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    Homechevron_rightOpinionchevron_rightEditorialchevron_rightOnce again against...

    Once again against imposing Hindi

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    Once again against imposing Hindi
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    When Dr Kasturirangan Committee, appointed by the Central government, has submitted the draft of the National Education Policy and the deadline for public to register their views has been fixed as  30 June, naturally enough comments and criticism have been aired about the suggestions and recommendations in the draft. 

    It remains to be seen how many of them will be considered - and accepted.  For,  the governance of India has fallen into the hands of Hindutva forces whose chief focus is clearly on the Hinduisization of generations,  and the man most suitable for that, Ramesh Pokhriyal has been appointed human resource development miniser.  The draft contains proposals such as that a method of education based on the veda-gurukula model should be encouraged,  and yoga,  astrology and vastu shastra should be given emphasis on a par with mathematics and science subjects.  The Kasturirangan  Committee report also proposes that study of Sanskrit should enjoy accent at school and at higher education levels.   In addition,  when the Commission recommends that moral values should be taught from standards 6 to 7,  the ulterior motive is all to clear.  

    But the part that made immediate provocation is concerning the study of Hindi language.   What caused heated controversy across Tamilnadu, West Bengal and Andhra  is the proposal that Hindi should be taught in addition to English, a demand that goes in line with the long-cherished slogan of  Hindu- Hindi-Hindustan by Hindutva advocates.  Kasturirangan Committee argues that this recommendation is nothing different from the three-language scheme in force since 1968 in the country, but non-Hindi states counter that contention.  In Tamil Nadu,  currently the compulsory language is English in addition to Tamil.  Hindi is just one among the optional languages taught as third language.  And those  ranged against the new education policy in  Tamil Nadu -  once the scene of  fierce agitations against the Centre's move to impose Hindi -  include not only the DMK, but even NDA's constituent party, AIADMK.    In fact the anti-Hindi movement was a sub-product of the independent Dravidistan movement under the leadership of EV Ramaswamy Naicker five decades ago.    The Centre had finally to bow before the agitation and step back from the move to make study of Hindi compulsory.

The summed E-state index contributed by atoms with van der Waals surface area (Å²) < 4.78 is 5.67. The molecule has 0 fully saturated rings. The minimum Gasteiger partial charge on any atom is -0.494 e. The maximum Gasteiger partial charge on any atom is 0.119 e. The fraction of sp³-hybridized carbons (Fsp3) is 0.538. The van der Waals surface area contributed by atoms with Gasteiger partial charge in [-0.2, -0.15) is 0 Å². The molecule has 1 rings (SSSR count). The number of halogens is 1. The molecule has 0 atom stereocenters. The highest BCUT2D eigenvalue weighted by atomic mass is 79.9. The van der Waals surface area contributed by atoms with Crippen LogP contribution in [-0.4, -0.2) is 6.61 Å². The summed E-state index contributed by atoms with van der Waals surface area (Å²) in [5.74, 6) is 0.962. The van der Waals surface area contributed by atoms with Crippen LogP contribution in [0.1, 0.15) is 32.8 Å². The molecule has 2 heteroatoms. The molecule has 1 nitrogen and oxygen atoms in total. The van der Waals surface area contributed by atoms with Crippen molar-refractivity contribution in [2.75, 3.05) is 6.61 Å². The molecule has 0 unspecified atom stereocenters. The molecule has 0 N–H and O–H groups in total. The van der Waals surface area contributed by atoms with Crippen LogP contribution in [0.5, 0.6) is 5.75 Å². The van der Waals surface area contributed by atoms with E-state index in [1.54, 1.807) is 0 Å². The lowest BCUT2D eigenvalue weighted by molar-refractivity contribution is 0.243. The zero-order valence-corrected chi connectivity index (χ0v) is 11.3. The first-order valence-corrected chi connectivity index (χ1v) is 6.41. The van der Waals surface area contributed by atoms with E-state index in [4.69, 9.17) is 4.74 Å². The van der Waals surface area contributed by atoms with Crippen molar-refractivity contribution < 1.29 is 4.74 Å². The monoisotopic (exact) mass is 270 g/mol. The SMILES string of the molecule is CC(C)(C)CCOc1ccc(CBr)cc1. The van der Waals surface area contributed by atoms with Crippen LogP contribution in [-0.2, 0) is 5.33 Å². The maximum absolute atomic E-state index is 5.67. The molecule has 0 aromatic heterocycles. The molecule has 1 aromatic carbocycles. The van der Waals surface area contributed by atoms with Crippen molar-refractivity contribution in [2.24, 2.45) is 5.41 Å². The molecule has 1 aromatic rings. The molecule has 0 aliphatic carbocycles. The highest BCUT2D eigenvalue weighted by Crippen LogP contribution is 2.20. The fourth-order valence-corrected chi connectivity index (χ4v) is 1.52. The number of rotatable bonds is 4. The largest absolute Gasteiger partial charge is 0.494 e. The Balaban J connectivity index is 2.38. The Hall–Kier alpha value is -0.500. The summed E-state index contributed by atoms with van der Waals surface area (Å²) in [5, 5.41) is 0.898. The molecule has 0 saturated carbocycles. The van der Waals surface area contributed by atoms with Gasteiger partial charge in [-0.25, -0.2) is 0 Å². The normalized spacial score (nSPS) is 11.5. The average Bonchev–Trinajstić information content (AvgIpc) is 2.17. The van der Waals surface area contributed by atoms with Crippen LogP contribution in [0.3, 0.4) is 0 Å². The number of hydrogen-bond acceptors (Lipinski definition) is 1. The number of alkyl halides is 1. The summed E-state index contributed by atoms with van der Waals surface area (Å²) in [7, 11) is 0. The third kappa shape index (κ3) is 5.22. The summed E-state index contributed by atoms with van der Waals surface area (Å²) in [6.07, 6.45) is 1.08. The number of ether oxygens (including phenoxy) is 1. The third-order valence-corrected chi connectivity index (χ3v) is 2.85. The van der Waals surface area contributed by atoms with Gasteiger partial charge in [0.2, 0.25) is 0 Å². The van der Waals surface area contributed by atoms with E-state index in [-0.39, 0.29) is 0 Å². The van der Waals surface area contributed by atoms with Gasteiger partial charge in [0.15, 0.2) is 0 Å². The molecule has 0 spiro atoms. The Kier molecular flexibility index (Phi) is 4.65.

The Narendra Modi government, at the time of entering its second term, seems to have recognized the inherent risks in going for an adventure in Tamil Nadu, where BJP has suffered a serious setback, and as such it was wise of them to have corrected the position.  Thus the Human Resource Ministry has made it clear that the central government does not have any intention to impose Hindi in the name of three-language formula.  As per the correction in the language formula of the draft policy,  students have to study the regional language, English and another language of their choice.  If that is so, students will naturally opt for another language that is actively used for communation at a global level.   It is thus probable for the classic vedic language of Sanskrit to be discarded.     The proposal in the educational polilcy referred to above,  regarding the importance of Sanskrit, probably is intended to not let that happen.

    In fact,  whichever it be,  language is primarily a means of communication and a medium to be used in the realms of knowledge, literature and arts. For the same reason, hundreds of languages have become part of history in the world,  and many have become nearly dead;   a much fewer number of them survive as active languages.  There is also a case in history of successfully reviving a dead languge driven by extreme nationalism – Hebrew the scriptural language of  Israelites.   But, as opposed to Sanskrit in India,  Hebrew is the official language of Israel;  it is also a language of media.  The fact is that Israel being a country formed by Jewish settlers from all around the globe, and on the conviction that there was need for a common language to be used by them all,  Hebrew was introduced as a unifying force.  But that is not the case with Sanskrit.  The government says that Hindi is spoken by 54 per cent of the country's population.   Therefore,  Hindi is India's official language as per the constitution itself.   And English, along with Hindi, was also designated as a parallel official language in recognition on of the fact that Hindi was alien to people in the south and east of the country.  When that state of affairs has not yet significantly changed,  any move to impose Hindi will only lead to disunity and disingetration of the country.  Bengali,  Tamil, Telugu, Kannada and Malayalam are also langugaes that carry the spirt of Indian culture and sufficiently reflect the thoughts and feelings of the nation.  The country is bound to weaken, if any one rides roughshod inebriated with power, ignoring the fact that diversity is the unique feature of India and the strength of the country consists in maintaining it,  and the the fundamental principle of democracy is unity in diversity.  If Hindi,  contrary to the current trend, is simplified to the maximum and everything possible is done quietly for its propagation,  it may not be difficult to make the  the official language acceptable to all.

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